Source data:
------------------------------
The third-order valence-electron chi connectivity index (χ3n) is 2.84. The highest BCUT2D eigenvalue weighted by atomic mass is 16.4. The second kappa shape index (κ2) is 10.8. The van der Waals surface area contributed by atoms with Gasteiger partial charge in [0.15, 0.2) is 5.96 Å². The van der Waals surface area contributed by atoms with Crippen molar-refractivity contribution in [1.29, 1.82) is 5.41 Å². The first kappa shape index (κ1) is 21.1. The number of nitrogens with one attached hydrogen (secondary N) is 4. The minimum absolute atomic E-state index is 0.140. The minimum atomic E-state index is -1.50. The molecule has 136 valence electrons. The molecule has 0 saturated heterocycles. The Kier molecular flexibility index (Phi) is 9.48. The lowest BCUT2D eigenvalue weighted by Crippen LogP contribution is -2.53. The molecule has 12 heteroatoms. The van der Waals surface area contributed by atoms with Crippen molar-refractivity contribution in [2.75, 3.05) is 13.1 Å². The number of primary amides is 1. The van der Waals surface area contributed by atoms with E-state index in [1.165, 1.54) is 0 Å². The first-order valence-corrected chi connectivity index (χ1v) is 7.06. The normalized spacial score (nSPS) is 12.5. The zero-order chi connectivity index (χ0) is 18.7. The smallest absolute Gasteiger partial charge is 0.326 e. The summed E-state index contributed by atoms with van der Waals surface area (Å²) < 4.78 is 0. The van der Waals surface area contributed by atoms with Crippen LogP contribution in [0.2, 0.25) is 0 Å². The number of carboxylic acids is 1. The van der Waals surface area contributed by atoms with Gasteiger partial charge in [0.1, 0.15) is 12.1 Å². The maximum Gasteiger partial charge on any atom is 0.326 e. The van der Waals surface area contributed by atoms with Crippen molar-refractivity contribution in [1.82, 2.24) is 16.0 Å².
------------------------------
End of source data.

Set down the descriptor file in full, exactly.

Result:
The third-order valence-electron chi connectivity index (χ3n) is 2.84. The highest BCUT2D eigenvalue weighted by atomic mass is 16.4. The second kappa shape index (κ2) is 10.8. The van der Waals surface area contributed by atoms with Gasteiger partial charge in [0.15, 0.2) is 5.96 Å². The van der Waals surface area contributed by atoms with Crippen molar-refractivity contribution in [1.29, 1.82) is 5.41 Å². The first kappa shape index (κ1) is 21.1. The number of nitrogens with one attached hydrogen (secondary N) is 4. The minimum absolute atomic E-state index is 0.140. The minimum atomic E-state index is -1.50. The molecule has 136 valence electrons. The molecule has 0 saturated heterocycles. The Kier molecular flexibility index (Phi) is 9.48. The lowest BCUT2D eigenvalue weighted by Crippen LogP contribution is -2.53. The molecule has 12 heteroatoms. The van der Waals surface area contributed by atoms with Crippen molar-refractivity contribution in [2.75, 3.05) is 13.1 Å². The number of primary amides is 1. The van der Waals surface area contributed by atoms with E-state index in [1.165, 1.54) is 0 Å². The first-order valence-corrected chi connectivity index (χ1v) is 7.06. The normalized spacial score (nSPS) is 12.5. The zero-order chi connectivity index (χ0) is 18.7. The smallest absolute Gasteiger partial charge is 0.326 e. The summed E-state index contributed by atoms with van der Waals surface area (Å²) < 4.78 is 0. The van der Waals surface area contributed by atoms with Crippen LogP contribution in [0.2, 0.25) is 0 Å². The number of carboxylic acids is 1. The van der Waals surface area contributed by atoms with Gasteiger partial charge in [0.1, 0.15) is 12.1 Å². The maximum Gasteiger partial charge on any atom is 0.326 e. The van der Waals surface area contributed by atoms with Crippen molar-refractivity contribution in [1.82, 2.24) is 16.0 Å².